But a pandemic makes the equation different and hard to predict.
Ed Glaeser, an economics professor at Harvard University and the author of “Triumph of the City,” said watching the virus rip through cities was like going back in time. “It feels like it’s back to smallpox, it’s back to cholera,” he said.
“Cities were killing fields for centuries because of contagious disease,” he said, noting that the life expectancy of a baby born in a city in 1900 was seven years less than one born in a rural area. That gap disappeared by the 1920s, with the advent of modern water and sewer systems.
Over time, density became a boon, economically, socially, intellectually. Living in a city became a way to encourage health. People could walk where they needed to go and support one another in tight-knit social networks.
As the threat of the coronavirus lessens, some who fled major cities might elect to stay away while others will want to flock back to the perks of urban living.
“How people behave in a pandemic is probably not a great guide to how they want to live their lives in normal times,” Mr. Kolko said. “We are living in the middle of a grand forced experiment, but we really don’t know how the experiment is going to play out.”
So much is unknown. What will happen to housing prices, whose meteoric rise in cities was a big part of what was driving people away? Or immigration — one of the most important forces contributing to growth in cities? Already under the Trump administration those numbers were slowing. And cities themselves will likely look different, as they begin to plan for the possibility of pandemics.
One of the biggest questions for the future of cities is what becomes of low-wage workers, who are a big part of urban populations, but often work in jobs impossible to do from home. The restaurant industry, for example, employs more than 11 million people.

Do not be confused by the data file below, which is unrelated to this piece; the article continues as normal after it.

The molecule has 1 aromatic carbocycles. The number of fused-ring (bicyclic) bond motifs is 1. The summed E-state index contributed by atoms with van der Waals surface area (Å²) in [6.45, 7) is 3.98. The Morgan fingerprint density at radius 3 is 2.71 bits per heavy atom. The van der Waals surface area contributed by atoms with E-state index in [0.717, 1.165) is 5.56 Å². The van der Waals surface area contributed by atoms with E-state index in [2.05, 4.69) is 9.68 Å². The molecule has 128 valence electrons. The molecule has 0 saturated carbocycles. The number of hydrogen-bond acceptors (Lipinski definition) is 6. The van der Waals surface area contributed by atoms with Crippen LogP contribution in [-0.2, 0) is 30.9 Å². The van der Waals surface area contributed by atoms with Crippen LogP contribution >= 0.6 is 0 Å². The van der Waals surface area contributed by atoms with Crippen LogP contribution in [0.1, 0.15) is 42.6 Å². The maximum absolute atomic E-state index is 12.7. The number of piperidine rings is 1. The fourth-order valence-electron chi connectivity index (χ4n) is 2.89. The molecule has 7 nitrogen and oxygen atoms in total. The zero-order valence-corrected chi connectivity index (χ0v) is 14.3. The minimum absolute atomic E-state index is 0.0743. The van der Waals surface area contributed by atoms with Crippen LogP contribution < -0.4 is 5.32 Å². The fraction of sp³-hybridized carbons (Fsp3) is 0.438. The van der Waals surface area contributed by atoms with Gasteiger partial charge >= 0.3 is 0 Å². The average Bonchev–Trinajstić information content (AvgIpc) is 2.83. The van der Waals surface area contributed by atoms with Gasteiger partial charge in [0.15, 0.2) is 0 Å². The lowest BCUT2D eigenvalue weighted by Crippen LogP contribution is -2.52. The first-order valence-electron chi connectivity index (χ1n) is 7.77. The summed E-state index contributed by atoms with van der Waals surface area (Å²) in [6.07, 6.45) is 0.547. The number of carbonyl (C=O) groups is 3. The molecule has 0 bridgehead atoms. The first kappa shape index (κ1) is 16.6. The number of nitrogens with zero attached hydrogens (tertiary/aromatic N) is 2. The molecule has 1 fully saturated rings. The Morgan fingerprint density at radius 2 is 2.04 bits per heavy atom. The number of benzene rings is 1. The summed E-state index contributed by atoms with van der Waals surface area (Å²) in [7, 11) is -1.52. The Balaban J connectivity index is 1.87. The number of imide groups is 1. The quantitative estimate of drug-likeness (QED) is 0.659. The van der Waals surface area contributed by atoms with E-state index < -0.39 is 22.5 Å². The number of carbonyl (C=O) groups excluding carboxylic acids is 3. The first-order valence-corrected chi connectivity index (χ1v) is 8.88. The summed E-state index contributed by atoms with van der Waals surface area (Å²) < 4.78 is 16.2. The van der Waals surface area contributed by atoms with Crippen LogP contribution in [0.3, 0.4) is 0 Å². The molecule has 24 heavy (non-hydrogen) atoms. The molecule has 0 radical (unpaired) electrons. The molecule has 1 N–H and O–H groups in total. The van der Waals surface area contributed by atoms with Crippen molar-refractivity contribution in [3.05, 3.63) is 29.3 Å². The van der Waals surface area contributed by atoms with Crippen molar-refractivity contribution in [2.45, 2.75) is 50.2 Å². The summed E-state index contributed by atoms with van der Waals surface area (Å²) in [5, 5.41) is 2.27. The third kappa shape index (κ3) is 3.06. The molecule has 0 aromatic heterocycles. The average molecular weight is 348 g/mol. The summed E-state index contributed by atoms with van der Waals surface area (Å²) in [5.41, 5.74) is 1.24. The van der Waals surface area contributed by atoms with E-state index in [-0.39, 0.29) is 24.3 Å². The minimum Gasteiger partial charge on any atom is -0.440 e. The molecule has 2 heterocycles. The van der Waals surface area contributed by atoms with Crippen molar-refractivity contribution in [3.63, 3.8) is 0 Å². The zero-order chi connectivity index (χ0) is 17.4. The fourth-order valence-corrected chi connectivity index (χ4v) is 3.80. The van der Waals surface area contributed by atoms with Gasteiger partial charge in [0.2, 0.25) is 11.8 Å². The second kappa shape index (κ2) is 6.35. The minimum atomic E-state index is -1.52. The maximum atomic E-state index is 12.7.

“During a pandemic these jobs are uniquely vulnerable,” Mr. Glaeser said. “They vanish first.”
Wealthier Americans, meanwhile, appear to be hedging their bets. Todd Richardson, vice president of sales and marketing for a real estate developer in South Florida, said in recent weeks he had seen a significant jump in inquiries for a luxury condo building being built in Boca Raton, where three-bedroom units start at $1.75 million.
In the past, he said, he typically got one or two leads a day from the northeast. “We are right now averaging eight to 10 per day from the wealthy suburbs of New Jersey, Manhattan and Long Island,” he said, as well as other parts of the northeast that have been hit hard by the virus. “It’s staggering.”
Based on his conversations with potential buyers and their friends, he said he expects to see a “second wave” of retirees who relocate to Florida, lured by the space and the fresh air. “The folks that currently live in New York, that stay there full time that aren’t snowbirds, they are going to be like, ‘You know what? That’s it. Density is something we don’t want to deal with anymore.’”
Cities of all sizes may soon look less alluring, if drastic drops in income, sales and tourism tax revenue leave gaping holes in budgets.
Four of the five cities most vulnerable to the financial impact of the coronavirus are in Ohio, where cities rely heavily on income tax, a Brookings Institution report found. In California, Los Angeles County is expected to lose $1 billion in sales tax revenue this fiscal year. And in New York City, where tourism and hotel tax revenue are among the losses, Mayor Bill de Blasio said the city faces a revenue shortfall of up to $10 billion.
“We’re not going to be able to provide basic services and actually have a normal society if we don’t get help from the federal government,” he said on CNN this week.
Beyond the basics, what is a city without its public spaces — movie theaters, restaurants, concert halls? And why pay exorbitant prices to live somewhere if those disappear?
“What was New York is gone,” said Josh Dorf, a businessman who lives in Tribeca. “When I go outside here, it’s like a movie set downtown here. It’s empty and boarded up.”
Mr. Dorf, 50, had never previously considered moving. He loves his 1,000-square foot loft apartment, and his wife, Kerry, had a good job in the corporate office at Macy’s.
But his wife is now furloughed, and in the quiet of their new life, there is suddenly time to think about what they want their world to look like when the crisis lifts.
They have discussed where else in America they might like to live, perhaps a more affordable place like Nashville, or Milwaukee, where Mr. Dorf’s parents are. There have been theoretical conversations about what kind of car they might buy in said city. And there has been the occasional online search for adoptable dogs, who could romp around in outdoor space.
“It has definitely changed your perception of what’s important,” said Mr. Dorf, who owns a wheat flour company and can work remotely.
When the coronavirus hit New York City, Mr. Dorf was negotiating a new two-year lease. He never signed it. Though he dreams of a backyard, he is trying not to make any rash decisions.
“I guess we’ll be month to month,” he said. “I don’t know.”